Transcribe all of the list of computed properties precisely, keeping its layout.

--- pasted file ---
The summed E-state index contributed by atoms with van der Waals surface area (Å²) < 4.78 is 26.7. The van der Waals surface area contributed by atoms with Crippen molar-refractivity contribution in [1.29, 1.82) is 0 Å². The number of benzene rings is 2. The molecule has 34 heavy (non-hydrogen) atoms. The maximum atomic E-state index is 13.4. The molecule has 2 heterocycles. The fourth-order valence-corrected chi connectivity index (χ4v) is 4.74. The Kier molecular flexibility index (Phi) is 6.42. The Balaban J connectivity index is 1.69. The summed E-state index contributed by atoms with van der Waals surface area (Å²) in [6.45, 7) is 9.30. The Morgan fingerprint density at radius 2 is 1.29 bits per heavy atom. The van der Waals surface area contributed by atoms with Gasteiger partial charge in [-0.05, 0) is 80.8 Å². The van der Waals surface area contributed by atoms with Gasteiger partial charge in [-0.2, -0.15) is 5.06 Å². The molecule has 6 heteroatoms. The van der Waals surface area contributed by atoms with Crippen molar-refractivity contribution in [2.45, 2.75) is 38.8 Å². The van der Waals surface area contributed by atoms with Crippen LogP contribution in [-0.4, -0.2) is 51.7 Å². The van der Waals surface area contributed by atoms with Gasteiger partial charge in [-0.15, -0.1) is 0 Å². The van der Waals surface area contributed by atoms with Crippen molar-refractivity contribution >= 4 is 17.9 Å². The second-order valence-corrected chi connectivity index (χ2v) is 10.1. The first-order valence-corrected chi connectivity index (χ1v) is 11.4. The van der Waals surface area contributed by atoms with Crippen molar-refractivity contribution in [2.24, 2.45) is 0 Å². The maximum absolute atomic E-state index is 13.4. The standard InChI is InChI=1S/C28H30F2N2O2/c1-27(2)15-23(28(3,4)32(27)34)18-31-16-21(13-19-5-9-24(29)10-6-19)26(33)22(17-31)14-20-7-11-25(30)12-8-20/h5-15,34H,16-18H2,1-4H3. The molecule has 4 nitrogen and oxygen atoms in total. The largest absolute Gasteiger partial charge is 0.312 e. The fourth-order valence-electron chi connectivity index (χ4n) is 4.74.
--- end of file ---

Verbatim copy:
The summed E-state index contributed by atoms with van der Waals surface area (Å²) < 4.78 is 26.7. The van der Waals surface area contributed by atoms with Crippen molar-refractivity contribution in [1.29, 1.82) is 0 Å². The number of benzene rings is 2. The molecule has 34 heavy (non-hydrogen) atoms. The maximum atomic E-state index is 13.4. The molecule has 2 heterocycles. The fourth-order valence-corrected chi connectivity index (χ4v) is 4.74. The Kier molecular flexibility index (Phi) is 6.42. The Balaban J connectivity index is 1.69. The summed E-state index contributed by atoms with van der Waals surface area (Å²) in [6.45, 7) is 9.30. The Morgan fingerprint density at radius 2 is 1.29 bits per heavy atom. The van der Waals surface area contributed by atoms with Gasteiger partial charge in [-0.05, 0) is 80.8 Å². The van der Waals surface area contributed by atoms with Gasteiger partial charge in [-0.2, -0.15) is 5.06 Å². The molecule has 6 heteroatoms. The van der Waals surface area contributed by atoms with Crippen molar-refractivity contribution in [2.45, 2.75) is 38.8 Å². The van der Waals surface area contributed by atoms with Crippen LogP contribution in [-0.4, -0.2) is 51.7 Å². The van der Waals surface area contributed by atoms with Gasteiger partial charge in [-0.15, -0.1) is 0 Å². The van der Waals surface area contributed by atoms with Crippen molar-refractivity contribution >= 4 is 17.9 Å². The second-order valence-corrected chi connectivity index (χ2v) is 10.1. The first-order valence-corrected chi connectivity index (χ1v) is 11.4. The van der Waals surface area contributed by atoms with Crippen molar-refractivity contribution in [2.24, 2.45) is 0 Å². The maximum absolute atomic E-state index is 13.4. The standard InChI is InChI=1S/C28H30F2N2O2/c1-27(2)15-23(28(3,4)32(27)34)18-31-16-21(13-19-5-9-24(29)10-6-19)26(33)22(17-31)14-20-7-11-25(30)12-8-20/h5-15,34H,16-18H2,1-4H3. The molecule has 4 nitrogen and oxygen atoms in total. The largest absolute Gasteiger partial charge is 0.312 e. The fourth-order valence-electron chi connectivity index (χ4n) is 4.74.